James Comey is no resistance hero — but he's stubborn enough to stand up to a bully like Trump

Comey's exaggerated sanctimony got the whole country in this mess. But now he's hitting Trump where it hurts

By Heather Digby Parton


Published April 13, 2018 8:00AM (EDT)

James Comey (Getty/Saul Loeb)
James Comey (Getty/Saul Loeb)

I can count the times I have ever believed and agreed with Donald Trump on one hand. But one of those times was when he called former FBI Director James Comey a "showboater," a term I had used in my Salon column. I wrote a lot about Comey during the presidential  campaign and that word, along with "sanctimonious," were the two that came to mind most often.

I remain convinced that Comey's decision to ignore Justice Department guidelines and comment on the Clinton email case, as he did both in July of 2016 and again 10 days before the election was a decisive factor in Donald Trump's victory and that both comments showed tremendously poor judgment. It was so destructive that it seemed impossible to me at the time that it wasn't motivated by partisanship, particularly since Comey was a Republican who had worked with former New York Sen. Alfonse D'Amato on the Senate Whitewater committee back in the '90s.

But as it turned out, that was motivated by Comey's overweening conceit that his personal rectitude and sense of propriety were better guides than the rules regarding DOJ officials' comments on closed cases and political races. He was wrong. Had he followed the normal guidelines, there's every possibility that Trump would not have eked out his victory in the anachronistic Electoral College and the world would be a safer and saner place today.

I have not read Comey's new book, "A Higher Loyalty: Truth, Lies, and Leadership," which will be published next week. But other members of the press have and it appears that Comey is pulling no punches. You cannot blame him. The president of the United States has gone after him where he lives: Trump unceremoniously fired Comey while he was out of town, complained that he took the government plane back to Washington and since then has publicly trashed his reputation and called his integrity into question over and over again in the crudest terms. Evidently Trump assumed that Comey wouldn't fight back. From the excerpts published so far, it would appear that was a bad bet.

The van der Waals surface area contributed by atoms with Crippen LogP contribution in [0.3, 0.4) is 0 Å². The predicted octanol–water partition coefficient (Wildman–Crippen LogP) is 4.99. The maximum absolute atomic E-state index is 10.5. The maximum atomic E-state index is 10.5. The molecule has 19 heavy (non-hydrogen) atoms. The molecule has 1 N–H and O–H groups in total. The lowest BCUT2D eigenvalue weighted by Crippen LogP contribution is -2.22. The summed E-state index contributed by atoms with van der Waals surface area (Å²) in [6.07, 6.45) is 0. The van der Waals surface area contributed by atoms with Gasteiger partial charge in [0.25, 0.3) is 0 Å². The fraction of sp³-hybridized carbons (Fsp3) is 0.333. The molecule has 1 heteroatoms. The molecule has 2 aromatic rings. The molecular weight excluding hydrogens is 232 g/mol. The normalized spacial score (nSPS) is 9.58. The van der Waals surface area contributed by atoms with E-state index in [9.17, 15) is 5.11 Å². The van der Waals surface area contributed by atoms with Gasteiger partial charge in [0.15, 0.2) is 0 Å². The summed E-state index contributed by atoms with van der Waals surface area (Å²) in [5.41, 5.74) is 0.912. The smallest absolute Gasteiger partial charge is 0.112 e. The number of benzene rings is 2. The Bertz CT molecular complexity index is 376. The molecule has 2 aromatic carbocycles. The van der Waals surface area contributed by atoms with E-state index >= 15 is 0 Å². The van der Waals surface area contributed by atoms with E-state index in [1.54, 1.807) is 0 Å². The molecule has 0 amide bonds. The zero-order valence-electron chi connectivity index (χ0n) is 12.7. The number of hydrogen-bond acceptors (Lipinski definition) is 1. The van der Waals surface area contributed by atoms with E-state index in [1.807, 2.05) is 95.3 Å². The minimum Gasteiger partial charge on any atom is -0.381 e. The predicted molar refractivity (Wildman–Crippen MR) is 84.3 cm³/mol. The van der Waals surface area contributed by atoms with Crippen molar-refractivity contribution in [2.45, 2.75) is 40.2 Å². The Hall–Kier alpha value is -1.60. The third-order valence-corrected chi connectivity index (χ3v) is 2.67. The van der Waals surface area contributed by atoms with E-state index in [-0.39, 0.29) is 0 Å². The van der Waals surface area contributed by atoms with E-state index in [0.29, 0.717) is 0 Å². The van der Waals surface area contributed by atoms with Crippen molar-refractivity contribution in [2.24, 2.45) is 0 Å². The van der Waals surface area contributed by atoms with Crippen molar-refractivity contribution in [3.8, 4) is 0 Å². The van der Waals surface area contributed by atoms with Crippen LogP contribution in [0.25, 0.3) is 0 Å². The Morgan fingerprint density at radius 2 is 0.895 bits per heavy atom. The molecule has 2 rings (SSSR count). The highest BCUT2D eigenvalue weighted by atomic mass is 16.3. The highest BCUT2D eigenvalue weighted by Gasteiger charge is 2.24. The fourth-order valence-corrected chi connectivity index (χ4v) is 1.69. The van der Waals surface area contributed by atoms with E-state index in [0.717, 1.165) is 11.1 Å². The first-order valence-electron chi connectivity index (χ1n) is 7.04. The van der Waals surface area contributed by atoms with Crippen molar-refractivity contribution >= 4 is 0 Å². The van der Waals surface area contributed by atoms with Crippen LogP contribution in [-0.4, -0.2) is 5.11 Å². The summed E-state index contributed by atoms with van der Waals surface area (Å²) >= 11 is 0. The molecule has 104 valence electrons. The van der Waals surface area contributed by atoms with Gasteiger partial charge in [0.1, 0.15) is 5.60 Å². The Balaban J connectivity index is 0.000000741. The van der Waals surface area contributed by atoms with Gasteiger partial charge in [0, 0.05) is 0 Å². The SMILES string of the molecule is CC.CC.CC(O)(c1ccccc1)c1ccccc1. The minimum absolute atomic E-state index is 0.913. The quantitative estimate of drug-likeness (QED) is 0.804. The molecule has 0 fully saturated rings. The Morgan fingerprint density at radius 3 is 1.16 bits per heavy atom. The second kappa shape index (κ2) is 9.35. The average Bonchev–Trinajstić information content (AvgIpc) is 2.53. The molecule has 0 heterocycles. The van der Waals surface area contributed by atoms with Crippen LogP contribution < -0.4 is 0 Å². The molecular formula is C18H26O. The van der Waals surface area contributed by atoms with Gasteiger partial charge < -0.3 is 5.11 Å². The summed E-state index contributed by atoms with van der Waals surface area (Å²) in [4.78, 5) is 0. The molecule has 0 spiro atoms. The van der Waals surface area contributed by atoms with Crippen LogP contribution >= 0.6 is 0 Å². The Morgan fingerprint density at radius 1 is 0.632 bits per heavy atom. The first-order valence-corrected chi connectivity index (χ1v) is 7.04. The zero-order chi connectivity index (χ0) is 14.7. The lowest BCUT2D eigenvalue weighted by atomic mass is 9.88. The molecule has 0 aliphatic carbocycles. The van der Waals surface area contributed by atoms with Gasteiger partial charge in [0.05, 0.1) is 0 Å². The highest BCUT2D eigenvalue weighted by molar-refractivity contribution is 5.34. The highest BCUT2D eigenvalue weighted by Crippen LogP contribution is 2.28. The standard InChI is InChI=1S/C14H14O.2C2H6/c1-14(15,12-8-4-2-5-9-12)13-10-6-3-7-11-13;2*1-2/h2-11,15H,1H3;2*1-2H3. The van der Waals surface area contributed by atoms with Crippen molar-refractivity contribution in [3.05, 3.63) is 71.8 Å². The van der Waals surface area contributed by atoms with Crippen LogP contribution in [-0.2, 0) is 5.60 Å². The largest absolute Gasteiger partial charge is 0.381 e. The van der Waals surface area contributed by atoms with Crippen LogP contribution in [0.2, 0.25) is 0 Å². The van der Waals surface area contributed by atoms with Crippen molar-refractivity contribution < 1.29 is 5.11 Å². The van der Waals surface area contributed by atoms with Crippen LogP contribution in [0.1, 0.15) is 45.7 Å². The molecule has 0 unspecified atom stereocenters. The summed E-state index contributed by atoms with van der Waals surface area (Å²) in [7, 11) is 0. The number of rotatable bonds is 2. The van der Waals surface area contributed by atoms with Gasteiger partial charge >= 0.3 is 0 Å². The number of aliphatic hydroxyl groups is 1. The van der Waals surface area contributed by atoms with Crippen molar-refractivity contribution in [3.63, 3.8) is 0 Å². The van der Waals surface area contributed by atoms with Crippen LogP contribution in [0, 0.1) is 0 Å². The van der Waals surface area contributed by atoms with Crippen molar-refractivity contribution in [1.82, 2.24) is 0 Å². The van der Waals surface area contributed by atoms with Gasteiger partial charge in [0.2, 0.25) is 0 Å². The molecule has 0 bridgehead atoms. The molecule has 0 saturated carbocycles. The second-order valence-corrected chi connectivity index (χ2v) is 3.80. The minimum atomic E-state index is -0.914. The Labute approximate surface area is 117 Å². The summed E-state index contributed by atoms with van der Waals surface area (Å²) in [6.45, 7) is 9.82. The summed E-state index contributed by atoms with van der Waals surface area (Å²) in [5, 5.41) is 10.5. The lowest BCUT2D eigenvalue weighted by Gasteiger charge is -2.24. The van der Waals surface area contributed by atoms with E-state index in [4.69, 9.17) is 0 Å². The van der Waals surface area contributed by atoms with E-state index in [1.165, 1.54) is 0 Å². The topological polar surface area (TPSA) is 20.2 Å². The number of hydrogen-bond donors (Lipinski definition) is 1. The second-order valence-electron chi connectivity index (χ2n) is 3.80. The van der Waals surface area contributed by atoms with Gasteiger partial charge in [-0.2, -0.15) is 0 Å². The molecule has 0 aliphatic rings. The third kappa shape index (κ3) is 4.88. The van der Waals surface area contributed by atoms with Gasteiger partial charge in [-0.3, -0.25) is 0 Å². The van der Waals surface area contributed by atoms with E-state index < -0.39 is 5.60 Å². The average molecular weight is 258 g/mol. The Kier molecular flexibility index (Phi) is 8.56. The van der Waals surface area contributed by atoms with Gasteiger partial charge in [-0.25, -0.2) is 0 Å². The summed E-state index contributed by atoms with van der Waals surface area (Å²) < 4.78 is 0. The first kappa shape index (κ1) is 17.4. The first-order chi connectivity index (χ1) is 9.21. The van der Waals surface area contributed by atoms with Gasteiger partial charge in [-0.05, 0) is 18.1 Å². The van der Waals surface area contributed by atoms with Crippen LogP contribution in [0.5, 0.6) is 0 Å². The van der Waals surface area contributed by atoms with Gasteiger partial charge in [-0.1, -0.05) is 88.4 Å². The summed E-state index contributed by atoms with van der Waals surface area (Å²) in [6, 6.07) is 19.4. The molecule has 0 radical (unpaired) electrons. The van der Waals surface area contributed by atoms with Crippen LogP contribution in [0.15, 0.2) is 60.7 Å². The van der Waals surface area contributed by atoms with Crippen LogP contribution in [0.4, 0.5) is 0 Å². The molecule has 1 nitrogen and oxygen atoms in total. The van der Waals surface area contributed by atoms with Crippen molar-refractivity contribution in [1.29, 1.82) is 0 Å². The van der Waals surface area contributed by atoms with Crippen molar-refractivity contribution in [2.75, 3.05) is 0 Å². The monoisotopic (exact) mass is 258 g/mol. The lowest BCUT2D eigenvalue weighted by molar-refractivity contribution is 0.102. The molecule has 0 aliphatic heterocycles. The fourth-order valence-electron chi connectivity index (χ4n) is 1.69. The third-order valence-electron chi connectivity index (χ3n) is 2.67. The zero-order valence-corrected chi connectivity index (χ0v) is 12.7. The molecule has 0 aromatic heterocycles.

Here are just a few of the headlines Comey's book made on Thursday night:

Comey: Trump asked me to investigate ‘pee tape’ to reassure Melania

James Comey's memoir: Trump fixates on proving lewd dossier allegations false

In new book, Comey says Trump ‘untethered to truth’

James Comey: John Kelly Called Trump ‘Dishonorable’ for Firing Me

Comey book claims President Trump sought loyalty like mafia boss ‘Sammy the Bull’

Of course the former FBI director could not have known that his book would be released a week after Trump's lawyer's office was raided by the FBI with warrants to seize evidence (perhaps including tapes) pertaining to wire fraud and criminal payoffs to porn stars and playmates. Comey had no way to predict that talk of a RICO investigation into Trump's nefarious dealings would have evoked comparisons to gangsters when he wrote that Trump reminded him of crime bosses he had once prosecuted. But that's where we are, in the midst of a whirlwind of scandals that have little to do with Russia other than confirming that the president of the United States is so vulnerable to blackmail that he and his "fixer" Michael Cohen had set up an elaborate system to pay people and threaten them to stay quiet.